Researchers Develop Algae-Based Biodegradable Flip Flops

The petroleum polymers used in the creation of flip flops are essential to the durability and comfort of the famous footwear, but they are a huge contributor to the plastic pollution crisis. The material takes a long time to break down once it has served its purpose, polluting the environment for years to come. Aiming to tackle this problem, a team at the University of California San Diego has developed algae-based flip flops that are completely biodegradable.

Researchers Develop Algae-Based Flip Flops That Rapidly Degrade in Compost and Soil

Algae-based flip flops are entirely biodegradable | Image: UCSD News

The pair of algae-based flip flops is claimed to make the grade for commercial footwear but degrade in the environment in just 16 weeks. This new invention has come to fruition with a new type of polyurethane foam made from algae oil and years of experimentation, while the tea, continually tweaked the combination of natural and synthetic materials.

The goal was to create a biodegradable pair of flip flops that are durable and comfortable. The research was published in the journal Bioresource Technology Reports.

The study author Stephen Mayfield said,

The paper shows that we have commercial-quality foams that biodegrade in the natural environment. After hundreds of formulations, we finally achieved one that met commercial specifications. These foams are 52 percent biocontent – eventually we’ll get to 100 percent.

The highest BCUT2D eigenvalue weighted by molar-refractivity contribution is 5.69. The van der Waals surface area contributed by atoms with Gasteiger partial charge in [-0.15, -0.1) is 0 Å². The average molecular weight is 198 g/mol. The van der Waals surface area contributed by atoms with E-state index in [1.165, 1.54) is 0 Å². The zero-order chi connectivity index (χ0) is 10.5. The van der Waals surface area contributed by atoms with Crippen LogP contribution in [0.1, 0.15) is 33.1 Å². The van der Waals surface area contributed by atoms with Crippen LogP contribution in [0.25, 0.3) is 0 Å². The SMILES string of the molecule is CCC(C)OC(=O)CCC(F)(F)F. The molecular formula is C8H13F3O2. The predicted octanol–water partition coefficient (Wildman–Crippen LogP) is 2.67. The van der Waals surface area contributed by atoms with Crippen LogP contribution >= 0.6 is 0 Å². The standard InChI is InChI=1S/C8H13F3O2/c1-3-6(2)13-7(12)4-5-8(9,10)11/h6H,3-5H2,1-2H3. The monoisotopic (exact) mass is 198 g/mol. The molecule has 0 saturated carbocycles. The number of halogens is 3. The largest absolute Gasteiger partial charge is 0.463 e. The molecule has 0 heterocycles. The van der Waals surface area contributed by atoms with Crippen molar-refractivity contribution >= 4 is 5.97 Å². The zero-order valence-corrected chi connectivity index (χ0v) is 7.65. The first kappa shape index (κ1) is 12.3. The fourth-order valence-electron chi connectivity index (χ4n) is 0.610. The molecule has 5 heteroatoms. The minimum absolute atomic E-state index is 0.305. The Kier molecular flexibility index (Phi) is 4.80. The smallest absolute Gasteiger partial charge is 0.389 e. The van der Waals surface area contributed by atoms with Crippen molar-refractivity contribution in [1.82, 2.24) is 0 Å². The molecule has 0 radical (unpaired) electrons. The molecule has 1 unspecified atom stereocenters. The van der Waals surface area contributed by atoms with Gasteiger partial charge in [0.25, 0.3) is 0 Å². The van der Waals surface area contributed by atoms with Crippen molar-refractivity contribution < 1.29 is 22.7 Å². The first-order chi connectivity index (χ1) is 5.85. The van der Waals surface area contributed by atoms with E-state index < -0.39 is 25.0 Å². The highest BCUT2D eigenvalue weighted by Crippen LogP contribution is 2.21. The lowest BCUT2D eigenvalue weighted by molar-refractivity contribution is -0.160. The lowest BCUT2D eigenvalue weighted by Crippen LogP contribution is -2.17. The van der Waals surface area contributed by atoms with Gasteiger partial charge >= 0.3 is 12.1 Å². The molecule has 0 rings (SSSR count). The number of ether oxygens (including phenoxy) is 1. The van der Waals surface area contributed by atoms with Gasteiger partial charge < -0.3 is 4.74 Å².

The commercial-grade foam meets the standards required of midsole shoes and the foot-bed of flip flops while having the capability of degrading in the natural environment within four months.

Researchers Develop Algae-Based Flip Flops That Rapidly Degrade in Compost and Soil

Algae-based flip flops | Image: UCSD News

The team collaborated with material science startup Algenesis to transform the algae-based foam into flip flops and study the duration in which the material broke down. The team tracked the molecules, the material shed throughout this process to determine if it had any toxic effects on the soil. The researchers also identified the organisms driving the process.

Mayfield said the team took samples of the enzymes from the organisms degrading the foam. It was discovered that they could be used to depolymerize these polyurethane products. Then, the team could isolate the depolymerized products and use those to synthesize new polyurethane monomers.

This invention has not only opened the door to eco-friendly flip flops but has also paved the way for a new kind of plastic product, which is entirely recyclable.

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